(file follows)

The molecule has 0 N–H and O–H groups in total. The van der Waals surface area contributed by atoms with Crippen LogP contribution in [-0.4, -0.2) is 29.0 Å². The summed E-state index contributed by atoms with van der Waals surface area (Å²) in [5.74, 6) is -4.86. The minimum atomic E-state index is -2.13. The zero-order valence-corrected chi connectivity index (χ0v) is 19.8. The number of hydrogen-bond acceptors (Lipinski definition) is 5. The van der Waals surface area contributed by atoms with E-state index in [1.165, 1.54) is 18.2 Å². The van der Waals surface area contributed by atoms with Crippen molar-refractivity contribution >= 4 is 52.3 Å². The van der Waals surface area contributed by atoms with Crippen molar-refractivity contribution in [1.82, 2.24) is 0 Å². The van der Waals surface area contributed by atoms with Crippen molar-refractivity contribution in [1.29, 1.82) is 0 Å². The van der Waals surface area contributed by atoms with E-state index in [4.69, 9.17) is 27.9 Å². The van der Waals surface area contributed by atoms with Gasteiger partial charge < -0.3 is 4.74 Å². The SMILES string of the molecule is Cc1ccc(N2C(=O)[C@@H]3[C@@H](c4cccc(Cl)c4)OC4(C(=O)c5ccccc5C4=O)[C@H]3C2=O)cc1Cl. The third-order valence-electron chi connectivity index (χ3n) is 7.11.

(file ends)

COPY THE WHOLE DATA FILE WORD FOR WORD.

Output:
The molecule has 0 N–H and O–H groups in total. The van der Waals surface area contributed by atoms with Crippen LogP contribution in [-0.4, -0.2) is 29.0 Å². The summed E-state index contributed by atoms with van der Waals surface area (Å²) in [5.74, 6) is -4.86. The minimum atomic E-state index is -2.13. The zero-order valence-corrected chi connectivity index (χ0v) is 19.8. The number of hydrogen-bond acceptors (Lipinski definition) is 5. The van der Waals surface area contributed by atoms with E-state index in [1.165, 1.54) is 18.2 Å². The van der Waals surface area contributed by atoms with Crippen molar-refractivity contribution >= 4 is 52.3 Å². The van der Waals surface area contributed by atoms with Crippen molar-refractivity contribution in [1.82, 2.24) is 0 Å². The van der Waals surface area contributed by atoms with Crippen molar-refractivity contribution in [1.29, 1.82) is 0 Å². The van der Waals surface area contributed by atoms with E-state index in [4.69, 9.17) is 27.9 Å². The van der Waals surface area contributed by atoms with Gasteiger partial charge < -0.3 is 4.74 Å². The SMILES string of the molecule is Cc1ccc(N2C(=O)[C@@H]3[C@@H](c4cccc(Cl)c4)OC4(C(=O)c5ccccc5C4=O)[C@H]3C2=O)cc1Cl. The third-order valence-electron chi connectivity index (χ3n) is 7.11.